The UK High Court has this morning ruled in favour of pub landlady Karen Murphy, quashing an earlier conviction relating to her use of foreign decoders to broadcast live Premier League matches in her pub.
This latest ruling comes after Murphy took her case to the European Court of Justice, claiming that she had the right to use a decoder from Greek broadcaster Nova, for which she paid £800 (€944) per year, to screen the matches. The ECJ ruled partly in favour of Murphy on various issues of law, stating that national laws that prohibit the import, sale or use of foreign decoder cards were contrary to the freedom to provide services. The court also said that the Premier League could not claim copyright over its matches, but it did concede that surrounding media including logos, pre-recorded video sequences and the Premier League anthem were protected by copyright.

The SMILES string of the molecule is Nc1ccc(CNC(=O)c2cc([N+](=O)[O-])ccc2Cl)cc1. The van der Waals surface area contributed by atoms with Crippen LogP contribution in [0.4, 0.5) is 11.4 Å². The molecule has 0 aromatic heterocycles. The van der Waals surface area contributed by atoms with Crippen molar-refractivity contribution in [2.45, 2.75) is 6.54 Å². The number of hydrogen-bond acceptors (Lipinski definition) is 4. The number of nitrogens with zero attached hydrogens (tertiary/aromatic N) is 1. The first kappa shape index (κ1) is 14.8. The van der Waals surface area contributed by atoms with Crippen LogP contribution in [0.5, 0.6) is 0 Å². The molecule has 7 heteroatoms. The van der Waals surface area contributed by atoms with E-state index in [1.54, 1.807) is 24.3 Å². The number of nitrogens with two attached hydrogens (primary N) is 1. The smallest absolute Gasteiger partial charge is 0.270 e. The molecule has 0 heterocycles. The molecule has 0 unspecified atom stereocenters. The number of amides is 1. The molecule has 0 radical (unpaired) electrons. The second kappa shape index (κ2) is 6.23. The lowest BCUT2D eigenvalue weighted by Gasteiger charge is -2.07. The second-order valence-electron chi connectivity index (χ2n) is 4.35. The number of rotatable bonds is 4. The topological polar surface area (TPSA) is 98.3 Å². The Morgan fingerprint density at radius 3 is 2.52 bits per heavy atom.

Murphy has spent six years fighting a prosecution for showing live matches at her pub in Portsmouth without paying the £700 monthly subscription to UK rightsholder BSkyB. The High Court today ruled that her appeal over the use of a foreign decoder must stand, but the judge said other complex issues surrounding the legality of screening matches would be decided at a later date.